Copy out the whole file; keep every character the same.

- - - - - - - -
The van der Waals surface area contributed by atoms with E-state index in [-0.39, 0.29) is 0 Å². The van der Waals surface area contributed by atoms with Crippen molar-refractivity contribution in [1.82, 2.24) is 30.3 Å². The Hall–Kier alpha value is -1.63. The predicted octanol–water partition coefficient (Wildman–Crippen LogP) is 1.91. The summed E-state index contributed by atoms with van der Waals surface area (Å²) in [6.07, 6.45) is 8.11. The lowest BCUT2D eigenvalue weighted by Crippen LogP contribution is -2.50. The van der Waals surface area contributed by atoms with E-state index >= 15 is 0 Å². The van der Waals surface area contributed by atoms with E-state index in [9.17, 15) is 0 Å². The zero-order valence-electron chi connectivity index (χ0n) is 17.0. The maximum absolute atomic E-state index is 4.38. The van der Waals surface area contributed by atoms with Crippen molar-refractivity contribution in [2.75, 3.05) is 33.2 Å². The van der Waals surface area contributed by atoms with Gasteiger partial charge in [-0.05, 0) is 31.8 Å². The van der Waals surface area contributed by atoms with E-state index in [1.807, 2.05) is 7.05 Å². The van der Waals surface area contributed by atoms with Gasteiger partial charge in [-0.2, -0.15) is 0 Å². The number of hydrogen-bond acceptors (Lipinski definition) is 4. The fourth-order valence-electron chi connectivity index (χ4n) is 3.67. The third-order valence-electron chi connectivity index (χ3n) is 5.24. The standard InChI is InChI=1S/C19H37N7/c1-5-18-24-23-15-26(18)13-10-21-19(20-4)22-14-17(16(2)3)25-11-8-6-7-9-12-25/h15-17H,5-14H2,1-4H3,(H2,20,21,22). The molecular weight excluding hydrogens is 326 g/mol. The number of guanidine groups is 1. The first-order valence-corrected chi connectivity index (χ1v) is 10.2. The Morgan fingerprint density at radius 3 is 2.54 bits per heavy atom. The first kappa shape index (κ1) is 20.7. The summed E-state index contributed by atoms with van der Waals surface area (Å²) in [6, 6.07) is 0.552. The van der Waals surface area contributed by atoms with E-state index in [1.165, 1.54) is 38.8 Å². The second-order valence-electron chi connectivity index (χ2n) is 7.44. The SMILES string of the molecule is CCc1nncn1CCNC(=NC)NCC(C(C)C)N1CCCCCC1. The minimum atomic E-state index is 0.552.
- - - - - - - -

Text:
The van der Waals surface area contributed by atoms with E-state index in [-0.39, 0.29) is 0 Å². The van der Waals surface area contributed by atoms with Crippen molar-refractivity contribution in [1.82, 2.24) is 30.3 Å². The Hall–Kier alpha value is -1.63. The predicted octanol–water partition coefficient (Wildman–Crippen LogP) is 1.91. The summed E-state index contributed by atoms with van der Waals surface area (Å²) in [6.07, 6.45) is 8.11. The lowest BCUT2D eigenvalue weighted by Crippen LogP contribution is -2.50. The van der Waals surface area contributed by atoms with E-state index >= 15 is 0 Å². The van der Waals surface area contributed by atoms with E-state index in [9.17, 15) is 0 Å². The zero-order valence-electron chi connectivity index (χ0n) is 17.0. The maximum absolute atomic E-state index is 4.38. The van der Waals surface area contributed by atoms with Crippen molar-refractivity contribution in [2.75, 3.05) is 33.2 Å². The van der Waals surface area contributed by atoms with Gasteiger partial charge in [-0.05, 0) is 31.8 Å². The van der Waals surface area contributed by atoms with E-state index in [1.807, 2.05) is 7.05 Å². The van der Waals surface area contributed by atoms with Gasteiger partial charge in [-0.2, -0.15) is 0 Å². The number of hydrogen-bond acceptors (Lipinski definition) is 4. The fourth-order valence-electron chi connectivity index (χ4n) is 3.67. The third-order valence-electron chi connectivity index (χ3n) is 5.24. The standard InChI is InChI=1S/C19H37N7/c1-5-18-24-23-15-26(18)13-10-21-19(20-4)22-14-17(16(2)3)25-11-8-6-7-9-12-25/h15-17H,5-14H2,1-4H3,(H2,20,21,22). The molecular weight excluding hydrogens is 326 g/mol. The number of guanidine groups is 1. The first-order valence-corrected chi connectivity index (χ1v) is 10.2. The Morgan fingerprint density at radius 3 is 2.54 bits per heavy atom. The first kappa shape index (κ1) is 20.7. The summed E-state index contributed by atoms with van der Waals surface area (Å²) in [6, 6.07) is 0.552. The van der Waals surface area contributed by atoms with E-state index in [1.165, 1.54) is 38.8 Å². The second-order valence-electron chi connectivity index (χ2n) is 7.44. The SMILES string of the molecule is CCc1nncn1CCNC(=NC)NCC(C(C)C)N1CCCCCC1. The minimum atomic E-state index is 0.552.